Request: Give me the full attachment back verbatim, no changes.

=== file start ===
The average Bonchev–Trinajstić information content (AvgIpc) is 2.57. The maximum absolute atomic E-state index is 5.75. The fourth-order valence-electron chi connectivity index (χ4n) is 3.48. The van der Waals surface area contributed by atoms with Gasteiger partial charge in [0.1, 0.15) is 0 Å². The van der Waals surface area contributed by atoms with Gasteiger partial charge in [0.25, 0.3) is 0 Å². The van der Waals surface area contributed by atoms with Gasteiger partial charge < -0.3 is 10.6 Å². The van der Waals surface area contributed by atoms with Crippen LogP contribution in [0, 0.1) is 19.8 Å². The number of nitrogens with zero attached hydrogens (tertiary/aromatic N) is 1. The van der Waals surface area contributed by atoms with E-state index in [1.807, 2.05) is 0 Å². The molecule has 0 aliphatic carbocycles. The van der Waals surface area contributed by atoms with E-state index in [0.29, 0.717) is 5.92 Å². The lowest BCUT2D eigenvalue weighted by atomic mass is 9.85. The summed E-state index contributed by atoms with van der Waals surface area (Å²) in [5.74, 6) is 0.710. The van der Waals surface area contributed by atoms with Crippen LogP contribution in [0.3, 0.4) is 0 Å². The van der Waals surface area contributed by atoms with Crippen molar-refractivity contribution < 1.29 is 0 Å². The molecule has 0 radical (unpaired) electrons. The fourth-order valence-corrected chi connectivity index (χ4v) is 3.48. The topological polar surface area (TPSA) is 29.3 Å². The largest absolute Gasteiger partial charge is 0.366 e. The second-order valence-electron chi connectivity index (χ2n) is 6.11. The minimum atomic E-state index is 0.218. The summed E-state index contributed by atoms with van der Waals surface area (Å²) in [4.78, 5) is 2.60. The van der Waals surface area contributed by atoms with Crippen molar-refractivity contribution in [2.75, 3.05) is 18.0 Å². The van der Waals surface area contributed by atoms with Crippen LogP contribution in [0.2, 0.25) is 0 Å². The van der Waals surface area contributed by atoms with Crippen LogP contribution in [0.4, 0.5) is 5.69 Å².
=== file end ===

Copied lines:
The average Bonchev–Trinajstić information content (AvgIpc) is 2.57. The maximum absolute atomic E-state index is 5.75. The fourth-order valence-electron chi connectivity index (χ4n) is 3.48. The van der Waals surface area contributed by atoms with Gasteiger partial charge in [0.1, 0.15) is 0 Å². The van der Waals surface area contributed by atoms with Gasteiger partial charge in [0.25, 0.3) is 0 Å². The van der Waals surface area contributed by atoms with Gasteiger partial charge < -0.3 is 10.6 Å². The van der Waals surface area contributed by atoms with Crippen LogP contribution in [0, 0.1) is 19.8 Å². The number of nitrogens with zero attached hydrogens (tertiary/aromatic N) is 1. The van der Waals surface area contributed by atoms with E-state index in [1.807, 2.05) is 0 Å². The molecule has 0 aliphatic carbocycles. The van der Waals surface area contributed by atoms with E-state index in [0.29, 0.717) is 5.92 Å². The lowest BCUT2D eigenvalue weighted by atomic mass is 9.85. The summed E-state index contributed by atoms with van der Waals surface area (Å²) in [5.74, 6) is 0.710. The van der Waals surface area contributed by atoms with Crippen LogP contribution in [0.3, 0.4) is 0 Å². The van der Waals surface area contributed by atoms with Crippen molar-refractivity contribution < 1.29 is 0 Å². The molecule has 0 radical (unpaired) electrons. The fourth-order valence-corrected chi connectivity index (χ4v) is 3.48. The topological polar surface area (TPSA) is 29.3 Å². The largest absolute Gasteiger partial charge is 0.366 e. The second-order valence-electron chi connectivity index (χ2n) is 6.11. The minimum atomic E-state index is 0.218. The summed E-state index contributed by atoms with van der Waals surface area (Å²) in [4.78, 5) is 2.60. The van der Waals surface area contributed by atoms with Crippen molar-refractivity contribution in [2.75, 3.05) is 18.0 Å². The van der Waals surface area contributed by atoms with Crippen LogP contribution in [0.2, 0.25) is 0 Å². The van der Waals surface area contributed by atoms with Crippen LogP contribution in [0.4, 0.5) is 5.69 Å².